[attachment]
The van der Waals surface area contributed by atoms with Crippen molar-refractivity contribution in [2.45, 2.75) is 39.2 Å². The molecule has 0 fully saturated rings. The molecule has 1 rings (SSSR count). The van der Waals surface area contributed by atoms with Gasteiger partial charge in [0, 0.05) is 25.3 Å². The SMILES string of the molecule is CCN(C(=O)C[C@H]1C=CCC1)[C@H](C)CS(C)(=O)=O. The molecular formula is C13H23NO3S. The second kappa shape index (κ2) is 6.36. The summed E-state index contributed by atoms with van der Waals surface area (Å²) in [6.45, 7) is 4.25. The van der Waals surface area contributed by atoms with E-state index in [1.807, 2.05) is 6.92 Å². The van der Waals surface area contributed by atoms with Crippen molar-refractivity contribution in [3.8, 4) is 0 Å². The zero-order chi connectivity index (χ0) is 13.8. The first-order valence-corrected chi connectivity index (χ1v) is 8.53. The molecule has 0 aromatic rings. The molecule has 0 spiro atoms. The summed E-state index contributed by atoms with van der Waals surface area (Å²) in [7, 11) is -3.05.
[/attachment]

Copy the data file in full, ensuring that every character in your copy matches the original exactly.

The van der Waals surface area contributed by atoms with Crippen molar-refractivity contribution in [2.45, 2.75) is 39.2 Å². The molecule has 0 fully saturated rings. The molecule has 1 rings (SSSR count). The van der Waals surface area contributed by atoms with Gasteiger partial charge in [0, 0.05) is 25.3 Å². The SMILES string of the molecule is CCN(C(=O)C[C@H]1C=CCC1)[C@H](C)CS(C)(=O)=O. The molecular formula is C13H23NO3S. The second kappa shape index (κ2) is 6.36. The summed E-state index contributed by atoms with van der Waals surface area (Å²) in [6.45, 7) is 4.25. The van der Waals surface area contributed by atoms with E-state index in [1.807, 2.05) is 6.92 Å². The van der Waals surface area contributed by atoms with Crippen molar-refractivity contribution in [3.8, 4) is 0 Å². The zero-order chi connectivity index (χ0) is 13.8. The first-order valence-corrected chi connectivity index (χ1v) is 8.53. The molecule has 0 aromatic rings. The molecule has 0 spiro atoms. The summed E-state index contributed by atoms with van der Waals surface area (Å²) in [7, 11) is -3.05.